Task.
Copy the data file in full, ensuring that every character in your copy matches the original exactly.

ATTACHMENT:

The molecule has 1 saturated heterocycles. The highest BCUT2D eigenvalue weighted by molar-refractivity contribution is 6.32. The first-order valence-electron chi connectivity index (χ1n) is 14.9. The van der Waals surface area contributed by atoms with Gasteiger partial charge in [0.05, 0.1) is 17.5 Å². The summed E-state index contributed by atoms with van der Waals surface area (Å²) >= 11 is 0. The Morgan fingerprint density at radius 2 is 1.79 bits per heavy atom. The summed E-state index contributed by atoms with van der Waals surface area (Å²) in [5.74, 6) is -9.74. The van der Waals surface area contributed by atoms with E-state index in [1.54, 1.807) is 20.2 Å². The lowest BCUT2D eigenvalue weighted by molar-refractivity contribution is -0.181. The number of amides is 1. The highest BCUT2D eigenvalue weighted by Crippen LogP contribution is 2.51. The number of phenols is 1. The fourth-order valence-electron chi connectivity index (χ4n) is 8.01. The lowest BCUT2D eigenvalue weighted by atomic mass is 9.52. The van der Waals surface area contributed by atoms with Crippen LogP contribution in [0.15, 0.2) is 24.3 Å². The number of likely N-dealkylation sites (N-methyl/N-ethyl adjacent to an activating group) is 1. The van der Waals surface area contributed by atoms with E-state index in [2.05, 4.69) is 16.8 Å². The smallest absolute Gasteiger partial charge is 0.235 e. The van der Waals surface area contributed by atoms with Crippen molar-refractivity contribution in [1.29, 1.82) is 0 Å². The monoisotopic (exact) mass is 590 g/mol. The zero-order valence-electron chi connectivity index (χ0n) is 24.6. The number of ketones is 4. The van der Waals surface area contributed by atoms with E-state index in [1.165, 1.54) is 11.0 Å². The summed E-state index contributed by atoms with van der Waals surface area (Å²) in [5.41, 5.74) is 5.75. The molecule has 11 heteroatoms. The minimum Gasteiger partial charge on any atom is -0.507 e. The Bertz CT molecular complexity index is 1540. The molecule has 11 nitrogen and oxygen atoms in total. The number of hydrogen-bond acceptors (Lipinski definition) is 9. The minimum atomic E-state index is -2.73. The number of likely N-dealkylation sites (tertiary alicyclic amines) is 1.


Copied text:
The molecule has 1 saturated heterocycles. The highest BCUT2D eigenvalue weighted by molar-refractivity contribution is 6.32. The first-order valence-electron chi connectivity index (χ1n) is 14.9. The van der Waals surface area contributed by atoms with Gasteiger partial charge in [0.05, 0.1) is 17.5 Å². The summed E-state index contributed by atoms with van der Waals surface area (Å²) >= 11 is 0. The Morgan fingerprint density at radius 2 is 1.79 bits per heavy atom. The summed E-state index contributed by atoms with van der Waals surface area (Å²) in [5.74, 6) is -9.74. The van der Waals surface area contributed by atoms with E-state index in [1.54, 1.807) is 20.2 Å². The lowest BCUT2D eigenvalue weighted by molar-refractivity contribution is -0.181. The number of amides is 1. The highest BCUT2D eigenvalue weighted by Crippen LogP contribution is 2.51. The number of phenols is 1. The fourth-order valence-electron chi connectivity index (χ4n) is 8.01. The lowest BCUT2D eigenvalue weighted by atomic mass is 9.52. The van der Waals surface area contributed by atoms with Crippen LogP contribution in [0.15, 0.2) is 24.3 Å². The number of likely N-dealkylation sites (N-methyl/N-ethyl adjacent to an activating group) is 1. The van der Waals surface area contributed by atoms with E-state index in [2.05, 4.69) is 16.8 Å². The smallest absolute Gasteiger partial charge is 0.235 e. The van der Waals surface area contributed by atoms with Crippen molar-refractivity contribution in [1.29, 1.82) is 0 Å². The monoisotopic (exact) mass is 590 g/mol. The zero-order valence-electron chi connectivity index (χ0n) is 24.6. The number of ketones is 4. The van der Waals surface area contributed by atoms with E-state index in [1.165, 1.54) is 11.0 Å². The summed E-state index contributed by atoms with van der Waals surface area (Å²) in [5.41, 5.74) is 5.75. The molecule has 11 heteroatoms. The minimum Gasteiger partial charge on any atom is -0.507 e. The Bertz CT molecular complexity index is 1540. The molecule has 11 nitrogen and oxygen atoms in total. The number of hydrogen-bond acceptors (Lipinski definition) is 9. The minimum atomic E-state index is -2.73. The number of likely N-dealkylation sites (tertiary alicyclic amines) is 1.